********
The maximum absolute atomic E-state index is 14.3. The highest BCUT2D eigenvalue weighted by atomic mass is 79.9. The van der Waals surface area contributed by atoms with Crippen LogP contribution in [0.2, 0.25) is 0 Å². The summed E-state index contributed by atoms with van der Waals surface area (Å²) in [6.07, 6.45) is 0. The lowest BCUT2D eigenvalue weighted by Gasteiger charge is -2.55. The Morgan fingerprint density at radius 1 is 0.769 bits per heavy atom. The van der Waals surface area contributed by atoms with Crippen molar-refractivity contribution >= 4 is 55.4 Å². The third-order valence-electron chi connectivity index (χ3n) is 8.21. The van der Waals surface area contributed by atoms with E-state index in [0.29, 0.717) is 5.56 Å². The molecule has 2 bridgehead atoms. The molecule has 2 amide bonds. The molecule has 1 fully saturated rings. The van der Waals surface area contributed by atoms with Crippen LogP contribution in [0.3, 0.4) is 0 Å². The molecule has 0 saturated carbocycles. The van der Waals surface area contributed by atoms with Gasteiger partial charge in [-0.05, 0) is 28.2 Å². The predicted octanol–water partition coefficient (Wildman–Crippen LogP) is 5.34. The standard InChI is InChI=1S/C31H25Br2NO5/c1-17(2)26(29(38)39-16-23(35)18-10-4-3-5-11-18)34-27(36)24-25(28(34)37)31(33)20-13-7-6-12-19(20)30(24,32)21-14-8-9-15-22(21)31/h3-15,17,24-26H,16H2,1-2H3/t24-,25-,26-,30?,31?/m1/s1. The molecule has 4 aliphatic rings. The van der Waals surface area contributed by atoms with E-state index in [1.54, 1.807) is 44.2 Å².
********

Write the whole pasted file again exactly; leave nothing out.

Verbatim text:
The maximum absolute atomic E-state index is 14.3. The highest BCUT2D eigenvalue weighted by atomic mass is 79.9. The van der Waals surface area contributed by atoms with Crippen LogP contribution in [0.2, 0.25) is 0 Å². The summed E-state index contributed by atoms with van der Waals surface area (Å²) in [6.07, 6.45) is 0. The lowest BCUT2D eigenvalue weighted by Gasteiger charge is -2.55. The Morgan fingerprint density at radius 1 is 0.769 bits per heavy atom. The van der Waals surface area contributed by atoms with Crippen molar-refractivity contribution >= 4 is 55.4 Å². The third-order valence-electron chi connectivity index (χ3n) is 8.21. The van der Waals surface area contributed by atoms with E-state index in [0.29, 0.717) is 5.56 Å². The molecule has 2 bridgehead atoms. The molecule has 2 amide bonds. The molecule has 1 fully saturated rings. The van der Waals surface area contributed by atoms with Crippen LogP contribution in [0.3, 0.4) is 0 Å². The molecule has 0 saturated carbocycles. The van der Waals surface area contributed by atoms with Gasteiger partial charge in [-0.05, 0) is 28.2 Å². The predicted octanol–water partition coefficient (Wildman–Crippen LogP) is 5.34. The standard InChI is InChI=1S/C31H25Br2NO5/c1-17(2)26(29(38)39-16-23(35)18-10-4-3-5-11-18)34-27(36)24-25(28(34)37)31(33)20-13-7-6-12-19(20)30(24,32)21-14-8-9-15-22(21)31/h3-15,17,24-26H,16H2,1-2H3/t24-,25-,26-,30?,31?/m1/s1. The molecule has 4 aliphatic rings. The van der Waals surface area contributed by atoms with E-state index in [1.54, 1.807) is 44.2 Å².